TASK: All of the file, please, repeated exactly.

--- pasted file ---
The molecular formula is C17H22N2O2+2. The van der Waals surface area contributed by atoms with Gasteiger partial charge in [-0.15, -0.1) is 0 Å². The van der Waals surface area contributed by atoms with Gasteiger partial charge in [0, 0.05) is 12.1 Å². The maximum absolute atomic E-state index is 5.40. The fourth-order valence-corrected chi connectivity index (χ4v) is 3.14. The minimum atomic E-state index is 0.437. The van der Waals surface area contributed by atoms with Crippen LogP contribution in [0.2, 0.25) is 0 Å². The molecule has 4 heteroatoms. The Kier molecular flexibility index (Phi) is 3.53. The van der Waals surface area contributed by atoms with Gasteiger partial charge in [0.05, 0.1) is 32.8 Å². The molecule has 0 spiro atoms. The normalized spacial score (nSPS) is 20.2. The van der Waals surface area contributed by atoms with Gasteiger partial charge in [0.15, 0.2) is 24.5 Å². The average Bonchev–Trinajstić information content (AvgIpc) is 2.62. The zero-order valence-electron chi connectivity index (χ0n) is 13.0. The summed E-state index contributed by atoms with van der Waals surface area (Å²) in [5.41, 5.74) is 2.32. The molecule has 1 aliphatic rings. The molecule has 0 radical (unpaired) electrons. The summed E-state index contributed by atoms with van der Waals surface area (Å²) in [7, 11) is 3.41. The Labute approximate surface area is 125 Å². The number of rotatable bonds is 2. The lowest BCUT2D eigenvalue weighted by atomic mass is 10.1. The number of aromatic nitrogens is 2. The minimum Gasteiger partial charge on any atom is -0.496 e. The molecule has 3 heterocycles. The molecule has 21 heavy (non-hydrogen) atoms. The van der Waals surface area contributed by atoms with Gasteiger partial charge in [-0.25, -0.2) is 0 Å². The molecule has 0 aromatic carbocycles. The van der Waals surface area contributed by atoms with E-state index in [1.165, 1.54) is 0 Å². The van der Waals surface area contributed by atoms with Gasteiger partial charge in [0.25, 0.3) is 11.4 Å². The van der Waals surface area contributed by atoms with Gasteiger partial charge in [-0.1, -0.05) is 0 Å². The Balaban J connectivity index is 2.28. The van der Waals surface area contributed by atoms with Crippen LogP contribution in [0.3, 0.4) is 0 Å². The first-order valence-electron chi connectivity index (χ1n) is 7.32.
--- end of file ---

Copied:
The molecular formula is C17H22N2O2+2. The van der Waals surface area contributed by atoms with Gasteiger partial charge in [-0.15, -0.1) is 0 Å². The van der Waals surface area contributed by atoms with Gasteiger partial charge in [0, 0.05) is 12.1 Å². The maximum absolute atomic E-state index is 5.40. The fourth-order valence-corrected chi connectivity index (χ4v) is 3.14. The minimum atomic E-state index is 0.437. The van der Waals surface area contributed by atoms with Crippen LogP contribution in [0.2, 0.25) is 0 Å². The molecule has 4 heteroatoms. The Kier molecular flexibility index (Phi) is 3.53. The van der Waals surface area contributed by atoms with Gasteiger partial charge in [0.05, 0.1) is 32.8 Å². The molecule has 0 spiro atoms. The normalized spacial score (nSPS) is 20.2. The van der Waals surface area contributed by atoms with Gasteiger partial charge in [0.15, 0.2) is 24.5 Å². The average Bonchev–Trinajstić information content (AvgIpc) is 2.62. The zero-order valence-electron chi connectivity index (χ0n) is 13.0. The summed E-state index contributed by atoms with van der Waals surface area (Å²) in [5.41, 5.74) is 2.32. The molecule has 1 aliphatic rings. The molecule has 0 radical (unpaired) electrons. The summed E-state index contributed by atoms with van der Waals surface area (Å²) in [7, 11) is 3.41. The Labute approximate surface area is 125 Å². The number of rotatable bonds is 2. The lowest BCUT2D eigenvalue weighted by atomic mass is 10.1. The number of aromatic nitrogens is 2. The minimum Gasteiger partial charge on any atom is -0.496 e. The molecule has 3 heterocycles. The molecule has 21 heavy (non-hydrogen) atoms. The van der Waals surface area contributed by atoms with Gasteiger partial charge in [-0.25, -0.2) is 0 Å². The molecule has 0 aromatic carbocycles. The van der Waals surface area contributed by atoms with E-state index in [1.165, 1.54) is 0 Å². The van der Waals surface area contributed by atoms with Gasteiger partial charge in [0.25, 0.3) is 11.4 Å². The van der Waals surface area contributed by atoms with Gasteiger partial charge in [-0.1, -0.05) is 0 Å². The Balaban J connectivity index is 2.28. The van der Waals surface area contributed by atoms with Crippen LogP contribution in [0.3, 0.4) is 0 Å². The first-order valence-electron chi connectivity index (χ1n) is 7.32.